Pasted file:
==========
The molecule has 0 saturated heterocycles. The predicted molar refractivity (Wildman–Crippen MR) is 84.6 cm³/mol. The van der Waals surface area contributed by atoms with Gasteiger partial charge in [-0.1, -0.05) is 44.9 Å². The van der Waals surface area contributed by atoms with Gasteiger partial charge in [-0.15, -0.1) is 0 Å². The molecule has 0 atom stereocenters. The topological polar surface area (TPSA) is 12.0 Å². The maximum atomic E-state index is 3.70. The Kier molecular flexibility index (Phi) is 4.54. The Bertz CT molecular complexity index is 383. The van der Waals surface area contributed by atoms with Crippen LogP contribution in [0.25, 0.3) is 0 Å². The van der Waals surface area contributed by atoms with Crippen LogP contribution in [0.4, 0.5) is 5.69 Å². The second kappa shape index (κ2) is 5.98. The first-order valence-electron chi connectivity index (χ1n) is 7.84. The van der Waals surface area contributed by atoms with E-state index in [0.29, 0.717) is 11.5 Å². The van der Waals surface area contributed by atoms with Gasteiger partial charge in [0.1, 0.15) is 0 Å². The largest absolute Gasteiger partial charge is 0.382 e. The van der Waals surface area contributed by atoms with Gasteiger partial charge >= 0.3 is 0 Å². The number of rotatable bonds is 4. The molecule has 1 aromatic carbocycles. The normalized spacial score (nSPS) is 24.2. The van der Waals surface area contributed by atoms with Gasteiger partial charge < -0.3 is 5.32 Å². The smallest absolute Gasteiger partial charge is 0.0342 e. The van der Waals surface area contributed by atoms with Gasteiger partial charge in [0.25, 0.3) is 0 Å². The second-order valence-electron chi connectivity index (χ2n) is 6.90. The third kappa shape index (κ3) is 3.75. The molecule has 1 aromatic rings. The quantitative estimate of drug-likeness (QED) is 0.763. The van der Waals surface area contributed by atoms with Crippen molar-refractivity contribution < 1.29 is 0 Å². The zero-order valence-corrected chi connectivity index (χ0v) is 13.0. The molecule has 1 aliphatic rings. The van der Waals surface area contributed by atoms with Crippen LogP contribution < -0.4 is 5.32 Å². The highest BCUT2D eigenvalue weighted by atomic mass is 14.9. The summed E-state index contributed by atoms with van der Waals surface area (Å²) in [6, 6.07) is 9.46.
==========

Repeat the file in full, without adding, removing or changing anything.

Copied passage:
The molecule has 0 saturated heterocycles. The predicted molar refractivity (Wildman–Crippen MR) is 84.6 cm³/mol. The van der Waals surface area contributed by atoms with Gasteiger partial charge in [-0.1, -0.05) is 44.9 Å². The van der Waals surface area contributed by atoms with Gasteiger partial charge in [-0.15, -0.1) is 0 Å². The molecule has 0 atom stereocenters. The topological polar surface area (TPSA) is 12.0 Å². The maximum atomic E-state index is 3.70. The Kier molecular flexibility index (Phi) is 4.54. The Bertz CT molecular complexity index is 383. The van der Waals surface area contributed by atoms with Crippen LogP contribution in [0.25, 0.3) is 0 Å². The van der Waals surface area contributed by atoms with Crippen LogP contribution in [0.4, 0.5) is 5.69 Å². The second kappa shape index (κ2) is 5.98. The first-order valence-electron chi connectivity index (χ1n) is 7.84. The van der Waals surface area contributed by atoms with E-state index in [0.29, 0.717) is 11.5 Å². The van der Waals surface area contributed by atoms with Gasteiger partial charge in [0.1, 0.15) is 0 Å². The largest absolute Gasteiger partial charge is 0.382 e. The van der Waals surface area contributed by atoms with Gasteiger partial charge >= 0.3 is 0 Å². The number of rotatable bonds is 4. The molecule has 1 aromatic carbocycles. The normalized spacial score (nSPS) is 24.2. The van der Waals surface area contributed by atoms with Gasteiger partial charge < -0.3 is 5.32 Å². The smallest absolute Gasteiger partial charge is 0.0342 e. The van der Waals surface area contributed by atoms with Gasteiger partial charge in [0.25, 0.3) is 0 Å². The second-order valence-electron chi connectivity index (χ2n) is 6.90. The third kappa shape index (κ3) is 3.75. The molecule has 1 aromatic rings. The quantitative estimate of drug-likeness (QED) is 0.763. The van der Waals surface area contributed by atoms with Crippen molar-refractivity contribution < 1.29 is 0 Å². The zero-order valence-corrected chi connectivity index (χ0v) is 13.0. The molecule has 1 aliphatic rings. The van der Waals surface area contributed by atoms with Crippen LogP contribution < -0.4 is 5.32 Å². The highest BCUT2D eigenvalue weighted by atomic mass is 14.9. The summed E-state index contributed by atoms with van der Waals surface area (Å²) in [6, 6.07) is 9.46.